Whenever a first mortgage represents more than 80% of a purchase price (or the appraised value, whichever figure is lowest) private mortgage insurance will be required. This requirement may be circumvented by securing a second mortgage or an equity line of credit to bridge the gap between the buyer’s down payment and the first mortgage, however sometimes an increased first mortgage backed by mortgage insurance is the only or best option.
The cost of the mortgage insurance, otherwise known as its “coverage,” will be determined by a number of factors, such as the borrower’s credit rating, the loan-to-value ratio, the type of property, etc. Once the coverage amount has been determined, the borrower will generally have several options to meet this cost. Payment options for private mortgage insurance on conventional loans will generally include the following:
Single Paid Mortgage Insurance: the cost of the MI is paid off in full at close of escrow through cash from borrower, a seller concession, or by a combination of the two. Within the Single Paid category, the cost may also be covered through a lender credit (Lender Paid) in exchange for a slightly increased rate. Single Paid MI removes any further payment obligation.
Split Mortgage Insurance: the cost of the MI is partially covered through cash from the borrower and/or a seller credit to reduce the monthly mortgage insurance cost.
Monthly Mortgage Insurance: The full cost of the MI is covered in a separate payment that is added to the borrower’s mortgage payment once the purchase closes.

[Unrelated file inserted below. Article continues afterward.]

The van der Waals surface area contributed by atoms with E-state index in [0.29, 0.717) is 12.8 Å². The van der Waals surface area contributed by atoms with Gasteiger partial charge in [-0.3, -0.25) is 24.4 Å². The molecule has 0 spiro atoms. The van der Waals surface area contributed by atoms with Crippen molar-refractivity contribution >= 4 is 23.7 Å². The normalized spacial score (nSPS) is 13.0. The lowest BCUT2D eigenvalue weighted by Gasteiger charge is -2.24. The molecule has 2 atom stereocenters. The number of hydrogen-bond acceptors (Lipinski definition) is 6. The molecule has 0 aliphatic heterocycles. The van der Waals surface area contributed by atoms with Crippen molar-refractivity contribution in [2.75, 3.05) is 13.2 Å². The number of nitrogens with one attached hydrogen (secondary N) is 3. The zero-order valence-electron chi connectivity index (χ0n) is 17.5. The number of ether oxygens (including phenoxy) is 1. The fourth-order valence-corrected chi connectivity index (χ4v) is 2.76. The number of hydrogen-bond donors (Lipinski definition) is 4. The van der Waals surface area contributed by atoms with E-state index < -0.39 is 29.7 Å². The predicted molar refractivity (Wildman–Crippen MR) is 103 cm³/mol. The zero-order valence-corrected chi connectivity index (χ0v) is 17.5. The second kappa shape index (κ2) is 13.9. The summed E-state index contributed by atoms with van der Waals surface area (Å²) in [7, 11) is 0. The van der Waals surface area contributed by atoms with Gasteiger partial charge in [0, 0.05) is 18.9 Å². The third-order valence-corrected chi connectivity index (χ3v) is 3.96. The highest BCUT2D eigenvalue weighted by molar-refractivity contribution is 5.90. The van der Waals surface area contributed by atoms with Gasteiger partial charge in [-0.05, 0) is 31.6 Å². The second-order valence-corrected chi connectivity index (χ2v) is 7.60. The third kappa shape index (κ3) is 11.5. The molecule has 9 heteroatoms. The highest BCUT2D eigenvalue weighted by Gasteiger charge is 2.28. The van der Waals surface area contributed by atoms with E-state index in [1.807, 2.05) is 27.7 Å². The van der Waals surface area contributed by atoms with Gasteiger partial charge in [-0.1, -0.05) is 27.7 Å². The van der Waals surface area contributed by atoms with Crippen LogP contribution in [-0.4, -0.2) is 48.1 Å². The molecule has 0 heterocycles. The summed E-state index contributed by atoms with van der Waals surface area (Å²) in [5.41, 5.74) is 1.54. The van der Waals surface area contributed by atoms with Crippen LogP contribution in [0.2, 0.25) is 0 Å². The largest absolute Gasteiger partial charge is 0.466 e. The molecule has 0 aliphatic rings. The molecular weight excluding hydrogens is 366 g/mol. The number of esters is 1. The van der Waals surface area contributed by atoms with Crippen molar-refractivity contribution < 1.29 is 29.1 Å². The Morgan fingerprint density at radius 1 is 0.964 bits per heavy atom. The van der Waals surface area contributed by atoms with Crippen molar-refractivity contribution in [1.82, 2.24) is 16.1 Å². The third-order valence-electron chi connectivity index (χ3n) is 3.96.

Regarding the various forms of MI, taking a slightly higher rate in exchange for a lender credit (Lender Paid MI) to remove the MI can sometimes help save a deal. We’ve seen loans where the Monthly MI (cost is covered by a separate monthly payment) results in a higher payment than the lender paid option with the slightly higher rate. The lower payment can be the saving grace on some loans by keeping debt ratios at an acceptable level. The one drawback of the lender paid option is that the higher rate is a permanent feature of the loan and cannot be removed. With the other mortgage insurance payment options there is the possibility of eventually removing the MI cost.
Removal of Mortgage Insurance: with the exception of Lender Paid MI, where the MI cost was met in exchange for a slightly increased rate, the other coverage options allow for the eventual removal of mortgage insurance from the loan. The borrower can petition the loan servicer to remove the mortgage insurance once the loan’s remaining principal balance has been paid down to 78% of the original purchase price (or the original appraised value that the loan was based off of). Alternately, if the home’s loan-to-value ratio has dropped to 78% through market appreciation, the borrower can ask to have the mortgage insurance removed after owning the property for two years. If there is increased equity due to a remodel, the borrower can ask to have the MI removed after just 12 months. In either case, the increased value will need to be supported by a new appraisal that is acceptable to the loan servicer. Once mortgage insurance has been removed, it cannot be added back to the loan.